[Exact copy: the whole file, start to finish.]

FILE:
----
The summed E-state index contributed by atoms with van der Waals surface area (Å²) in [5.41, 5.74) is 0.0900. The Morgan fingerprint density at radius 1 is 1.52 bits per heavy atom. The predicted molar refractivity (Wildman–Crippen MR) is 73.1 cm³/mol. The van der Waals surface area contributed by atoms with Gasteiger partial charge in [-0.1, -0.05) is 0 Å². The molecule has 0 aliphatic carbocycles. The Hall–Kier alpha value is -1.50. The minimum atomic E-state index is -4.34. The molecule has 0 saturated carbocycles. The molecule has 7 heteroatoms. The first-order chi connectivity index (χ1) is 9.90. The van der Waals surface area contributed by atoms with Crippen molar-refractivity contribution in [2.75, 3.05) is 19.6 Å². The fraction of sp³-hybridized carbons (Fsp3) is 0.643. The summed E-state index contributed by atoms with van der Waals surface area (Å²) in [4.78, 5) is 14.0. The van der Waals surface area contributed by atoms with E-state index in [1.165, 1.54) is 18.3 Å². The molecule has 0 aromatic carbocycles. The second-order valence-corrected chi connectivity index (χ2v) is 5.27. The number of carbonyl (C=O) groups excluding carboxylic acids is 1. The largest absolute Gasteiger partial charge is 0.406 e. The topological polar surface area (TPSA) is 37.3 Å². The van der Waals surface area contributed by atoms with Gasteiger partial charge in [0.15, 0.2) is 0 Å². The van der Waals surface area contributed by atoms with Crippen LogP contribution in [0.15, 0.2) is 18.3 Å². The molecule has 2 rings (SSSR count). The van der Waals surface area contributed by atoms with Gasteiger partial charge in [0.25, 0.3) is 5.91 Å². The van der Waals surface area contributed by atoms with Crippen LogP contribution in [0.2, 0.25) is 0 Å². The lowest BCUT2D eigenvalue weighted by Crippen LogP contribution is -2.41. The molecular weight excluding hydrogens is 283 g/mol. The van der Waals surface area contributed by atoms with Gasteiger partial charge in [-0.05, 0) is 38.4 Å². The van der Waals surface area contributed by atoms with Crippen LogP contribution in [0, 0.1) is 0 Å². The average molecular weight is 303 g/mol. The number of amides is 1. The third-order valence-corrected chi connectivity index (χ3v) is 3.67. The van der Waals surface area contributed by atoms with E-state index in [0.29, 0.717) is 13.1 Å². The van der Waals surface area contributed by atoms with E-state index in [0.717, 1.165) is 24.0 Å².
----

The summed E-state index contributed by atoms with van der Waals surface area (Å²) in [5.41, 5.74) is 0.0900. The Morgan fingerprint density at radius 1 is 1.52 bits per heavy atom. The predicted molar refractivity (Wildman–Crippen MR) is 73.1 cm³/mol. The van der Waals surface area contributed by atoms with Gasteiger partial charge in [-0.1, -0.05) is 0 Å². The molecule has 0 aliphatic carbocycles. The Hall–Kier alpha value is -1.50. The minimum atomic E-state index is -4.34. The molecule has 0 saturated carbocycles. The molecule has 7 heteroatoms. The first-order chi connectivity index (χ1) is 9.90. The van der Waals surface area contributed by atoms with Crippen molar-refractivity contribution in [2.75, 3.05) is 19.6 Å². The fraction of sp³-hybridized carbons (Fsp3) is 0.643. The summed E-state index contributed by atoms with van der Waals surface area (Å²) in [4.78, 5) is 14.0. The van der Waals surface area contributed by atoms with E-state index in [1.165, 1.54) is 18.3 Å². The molecule has 0 aromatic carbocycles. The second-order valence-corrected chi connectivity index (χ2v) is 5.27. The number of carbonyl (C=O) groups excluding carboxylic acids is 1. The largest absolute Gasteiger partial charge is 0.406 e. The topological polar surface area (TPSA) is 37.3 Å². The van der Waals surface area contributed by atoms with Gasteiger partial charge in [0.15, 0.2) is 0 Å². The van der Waals surface area contributed by atoms with Crippen LogP contribution in [0.15, 0.2) is 18.3 Å². The molecule has 2 rings (SSSR count). The van der Waals surface area contributed by atoms with Gasteiger partial charge in [0.25, 0.3) is 5.91 Å². The van der Waals surface area contributed by atoms with Crippen LogP contribution in [0.2, 0.25) is 0 Å². The lowest BCUT2D eigenvalue weighted by Crippen LogP contribution is -2.41. The molecular weight excluding hydrogens is 283 g/mol. The van der Waals surface area contributed by atoms with Gasteiger partial charge in [-0.05, 0) is 38.4 Å². The van der Waals surface area contributed by atoms with Crippen LogP contribution in [0, 0.1) is 0 Å². The average molecular weight is 303 g/mol. The number of amides is 1. The third-order valence-corrected chi connectivity index (χ3v) is 3.67. The van der Waals surface area contributed by atoms with E-state index in [0.29, 0.717) is 13.1 Å². The van der Waals surface area contributed by atoms with E-state index in [0.717, 1.165) is 24.0 Å².